When snow and ice start to accumulate, businesses must clear walkways, sidewalks and parking lots using a deicer. One of the most commonly used deicers is sodium chloride thanks to its low cost and efficiency. Yet, before you order traditional rock salt for winter ice control, consider the pros and cons to calcium chloride as well. You may find that calcium chloride is a better choice for your needs.
What’s the Difference between Salt and Calcium?
Sodium Chloride: Traditional rock salt is the most widely used ice melter for commercial locations. It’s safe to use on concrete, but it can be harmful to vegetation. It’s inexpensive and does an effective job at melting ice, but it does have limited efficacy in extreme cold temperatures.
Calcium Chloride: Produced from natural brine deposits, this deicer is processed into a colorless and odorless liquid or solid. It’s very effective and can be cost-efficient when mixed with salt and other abrasives. In fact, it can melt ice twice as fast as other common deicers.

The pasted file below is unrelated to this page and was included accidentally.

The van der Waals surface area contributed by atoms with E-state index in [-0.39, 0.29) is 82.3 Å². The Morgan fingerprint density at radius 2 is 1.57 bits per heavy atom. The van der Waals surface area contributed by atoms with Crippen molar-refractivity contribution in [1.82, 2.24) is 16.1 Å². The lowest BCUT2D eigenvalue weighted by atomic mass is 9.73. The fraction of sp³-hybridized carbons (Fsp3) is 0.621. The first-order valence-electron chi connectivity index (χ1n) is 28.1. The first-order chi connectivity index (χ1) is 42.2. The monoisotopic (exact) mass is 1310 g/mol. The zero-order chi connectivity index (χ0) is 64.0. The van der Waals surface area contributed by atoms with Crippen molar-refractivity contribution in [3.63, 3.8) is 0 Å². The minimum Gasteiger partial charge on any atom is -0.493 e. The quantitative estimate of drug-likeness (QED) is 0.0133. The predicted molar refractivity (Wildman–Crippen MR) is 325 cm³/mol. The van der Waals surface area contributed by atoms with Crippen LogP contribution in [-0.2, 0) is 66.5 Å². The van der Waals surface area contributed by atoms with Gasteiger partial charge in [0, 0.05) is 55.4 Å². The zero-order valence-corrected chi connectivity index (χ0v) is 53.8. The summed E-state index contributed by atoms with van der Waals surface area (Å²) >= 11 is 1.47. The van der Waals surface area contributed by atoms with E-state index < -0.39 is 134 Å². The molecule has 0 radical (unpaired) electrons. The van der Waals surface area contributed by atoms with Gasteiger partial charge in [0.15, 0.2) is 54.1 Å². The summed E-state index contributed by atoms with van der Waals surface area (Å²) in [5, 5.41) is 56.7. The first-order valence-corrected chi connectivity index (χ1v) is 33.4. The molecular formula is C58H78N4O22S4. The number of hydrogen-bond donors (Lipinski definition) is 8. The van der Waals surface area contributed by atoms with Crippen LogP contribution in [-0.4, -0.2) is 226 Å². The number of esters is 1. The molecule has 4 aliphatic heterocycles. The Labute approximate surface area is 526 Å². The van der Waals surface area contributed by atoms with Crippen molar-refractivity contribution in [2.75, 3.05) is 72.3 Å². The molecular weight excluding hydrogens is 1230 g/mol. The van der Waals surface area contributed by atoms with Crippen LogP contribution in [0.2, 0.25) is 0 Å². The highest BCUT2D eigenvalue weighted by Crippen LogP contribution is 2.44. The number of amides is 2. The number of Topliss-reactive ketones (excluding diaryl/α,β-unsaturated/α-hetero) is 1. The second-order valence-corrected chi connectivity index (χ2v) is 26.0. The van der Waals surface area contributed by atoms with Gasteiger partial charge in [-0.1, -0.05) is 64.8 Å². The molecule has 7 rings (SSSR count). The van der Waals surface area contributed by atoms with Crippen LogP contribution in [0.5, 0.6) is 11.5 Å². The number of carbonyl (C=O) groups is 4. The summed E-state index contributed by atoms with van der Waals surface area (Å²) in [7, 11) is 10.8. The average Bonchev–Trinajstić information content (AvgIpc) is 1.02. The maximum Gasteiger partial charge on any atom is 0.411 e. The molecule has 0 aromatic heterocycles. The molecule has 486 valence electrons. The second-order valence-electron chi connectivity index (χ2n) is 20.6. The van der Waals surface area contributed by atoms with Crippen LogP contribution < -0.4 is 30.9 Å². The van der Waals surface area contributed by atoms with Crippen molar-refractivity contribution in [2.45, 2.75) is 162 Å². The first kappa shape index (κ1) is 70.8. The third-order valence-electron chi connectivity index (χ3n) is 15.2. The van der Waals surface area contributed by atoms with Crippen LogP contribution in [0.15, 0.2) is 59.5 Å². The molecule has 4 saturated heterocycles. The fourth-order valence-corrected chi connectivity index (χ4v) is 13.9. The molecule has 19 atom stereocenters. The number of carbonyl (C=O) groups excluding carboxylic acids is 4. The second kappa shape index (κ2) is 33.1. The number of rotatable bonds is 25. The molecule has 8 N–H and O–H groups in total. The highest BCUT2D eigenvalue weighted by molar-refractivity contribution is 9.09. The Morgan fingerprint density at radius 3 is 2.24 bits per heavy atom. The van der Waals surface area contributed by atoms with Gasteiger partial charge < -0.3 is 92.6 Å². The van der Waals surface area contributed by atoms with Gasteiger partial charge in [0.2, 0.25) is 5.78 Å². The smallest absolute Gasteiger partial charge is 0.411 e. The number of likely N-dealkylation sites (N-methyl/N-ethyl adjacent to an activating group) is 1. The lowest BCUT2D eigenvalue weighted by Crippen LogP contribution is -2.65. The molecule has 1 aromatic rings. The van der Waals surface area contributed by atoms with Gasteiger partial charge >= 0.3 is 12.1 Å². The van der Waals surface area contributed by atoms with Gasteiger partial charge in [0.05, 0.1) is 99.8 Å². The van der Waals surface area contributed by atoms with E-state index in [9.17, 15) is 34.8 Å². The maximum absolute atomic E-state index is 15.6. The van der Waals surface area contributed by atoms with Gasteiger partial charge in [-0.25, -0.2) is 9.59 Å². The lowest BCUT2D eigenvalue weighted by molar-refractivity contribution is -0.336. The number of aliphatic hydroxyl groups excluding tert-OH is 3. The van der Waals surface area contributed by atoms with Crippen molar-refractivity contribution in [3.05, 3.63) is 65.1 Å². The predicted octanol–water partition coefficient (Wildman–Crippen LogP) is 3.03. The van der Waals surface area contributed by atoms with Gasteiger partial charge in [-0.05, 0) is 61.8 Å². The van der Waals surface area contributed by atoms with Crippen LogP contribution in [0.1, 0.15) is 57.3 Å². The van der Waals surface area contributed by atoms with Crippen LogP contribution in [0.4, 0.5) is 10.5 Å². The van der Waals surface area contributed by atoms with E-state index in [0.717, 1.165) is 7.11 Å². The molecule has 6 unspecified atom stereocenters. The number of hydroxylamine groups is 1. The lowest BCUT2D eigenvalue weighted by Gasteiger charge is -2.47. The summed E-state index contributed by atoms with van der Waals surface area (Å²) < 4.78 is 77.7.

Is there a Better Choice?
Many professionals agree that calcium chloride is the better choice when it comes to deicing. It’s highly effective and decreases the number of applications needed to melt the ice, which in turn saves on manpower, equipment and material. It begins to work immediately, and it melts ice at much lower temperatures than salt. Also, calcium chloride is safer for vegetation since it doesn’t have the same corrosive properties as rock salt.
The one benefit that rock salt has is that it’s cheaper than calcium chloride. When you’re working on a tight budget or trying to deice an entire parking lot, it makes sense to go with a solution that is both cost-effective and efficient. However, with calcium chloride, it is often combined with cheaper alternatives such as rock salt to make it more affordable. This way, you get the same efficient performance while sticking to a budget.
Calcium chloride works at temperatures below most other deicers.
When mixed with rock salt, calcium chloride is cheaper.
Calcium chloride extracts moisture from its surroundings.
Fewer applications are needed with calcium chloride.
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